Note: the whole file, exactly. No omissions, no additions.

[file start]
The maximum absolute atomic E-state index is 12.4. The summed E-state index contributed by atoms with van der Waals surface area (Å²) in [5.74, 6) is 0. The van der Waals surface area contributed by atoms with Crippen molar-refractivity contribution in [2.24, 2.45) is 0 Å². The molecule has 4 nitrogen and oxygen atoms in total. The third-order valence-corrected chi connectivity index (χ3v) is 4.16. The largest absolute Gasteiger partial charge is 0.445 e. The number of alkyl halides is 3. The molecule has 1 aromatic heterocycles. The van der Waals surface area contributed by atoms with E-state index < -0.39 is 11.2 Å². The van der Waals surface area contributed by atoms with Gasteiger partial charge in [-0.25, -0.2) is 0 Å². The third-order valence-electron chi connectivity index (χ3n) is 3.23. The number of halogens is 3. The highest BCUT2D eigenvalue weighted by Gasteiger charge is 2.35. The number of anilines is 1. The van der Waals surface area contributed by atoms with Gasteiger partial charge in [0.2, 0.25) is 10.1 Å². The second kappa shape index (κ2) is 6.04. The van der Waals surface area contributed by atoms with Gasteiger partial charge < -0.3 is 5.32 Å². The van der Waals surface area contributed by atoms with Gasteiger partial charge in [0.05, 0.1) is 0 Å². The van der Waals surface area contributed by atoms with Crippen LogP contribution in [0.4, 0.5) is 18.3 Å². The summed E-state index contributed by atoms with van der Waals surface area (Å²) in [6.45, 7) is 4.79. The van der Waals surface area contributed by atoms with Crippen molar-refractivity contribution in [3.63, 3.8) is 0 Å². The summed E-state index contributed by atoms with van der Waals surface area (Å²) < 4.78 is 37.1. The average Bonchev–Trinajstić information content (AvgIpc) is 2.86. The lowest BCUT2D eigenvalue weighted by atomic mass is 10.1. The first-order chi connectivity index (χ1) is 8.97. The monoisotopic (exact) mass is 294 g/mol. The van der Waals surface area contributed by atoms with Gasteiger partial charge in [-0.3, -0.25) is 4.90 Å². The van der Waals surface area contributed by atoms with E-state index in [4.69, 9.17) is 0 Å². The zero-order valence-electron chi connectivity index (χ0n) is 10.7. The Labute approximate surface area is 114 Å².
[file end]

The maximum absolute atomic E-state index is 12.4. The summed E-state index contributed by atoms with van der Waals surface area (Å²) in [5.74, 6) is 0. The van der Waals surface area contributed by atoms with Crippen molar-refractivity contribution in [2.24, 2.45) is 0 Å². The molecule has 4 nitrogen and oxygen atoms in total. The third-order valence-corrected chi connectivity index (χ3v) is 4.16. The largest absolute Gasteiger partial charge is 0.445 e. The number of alkyl halides is 3. The molecule has 1 aromatic heterocycles. The van der Waals surface area contributed by atoms with E-state index < -0.39 is 11.2 Å². The van der Waals surface area contributed by atoms with Gasteiger partial charge in [-0.25, -0.2) is 0 Å². The third-order valence-electron chi connectivity index (χ3n) is 3.23. The number of halogens is 3. The highest BCUT2D eigenvalue weighted by Gasteiger charge is 2.35. The number of anilines is 1. The van der Waals surface area contributed by atoms with Gasteiger partial charge in [0.2, 0.25) is 10.1 Å². The second kappa shape index (κ2) is 6.04. The van der Waals surface area contributed by atoms with Gasteiger partial charge < -0.3 is 5.32 Å². The van der Waals surface area contributed by atoms with Gasteiger partial charge in [0.05, 0.1) is 0 Å². The van der Waals surface area contributed by atoms with Crippen LogP contribution in [0.4, 0.5) is 18.3 Å². The summed E-state index contributed by atoms with van der Waals surface area (Å²) in [6.45, 7) is 4.79. The van der Waals surface area contributed by atoms with Crippen molar-refractivity contribution in [3.63, 3.8) is 0 Å². The summed E-state index contributed by atoms with van der Waals surface area (Å²) < 4.78 is 37.1. The average Bonchev–Trinajstić information content (AvgIpc) is 2.86. The lowest BCUT2D eigenvalue weighted by atomic mass is 10.1. The first-order chi connectivity index (χ1) is 8.97. The monoisotopic (exact) mass is 294 g/mol. The van der Waals surface area contributed by atoms with Gasteiger partial charge in [-0.3, -0.25) is 4.90 Å². The van der Waals surface area contributed by atoms with E-state index in [4.69, 9.17) is 0 Å². The zero-order valence-electron chi connectivity index (χ0n) is 10.7. The Labute approximate surface area is 114 Å².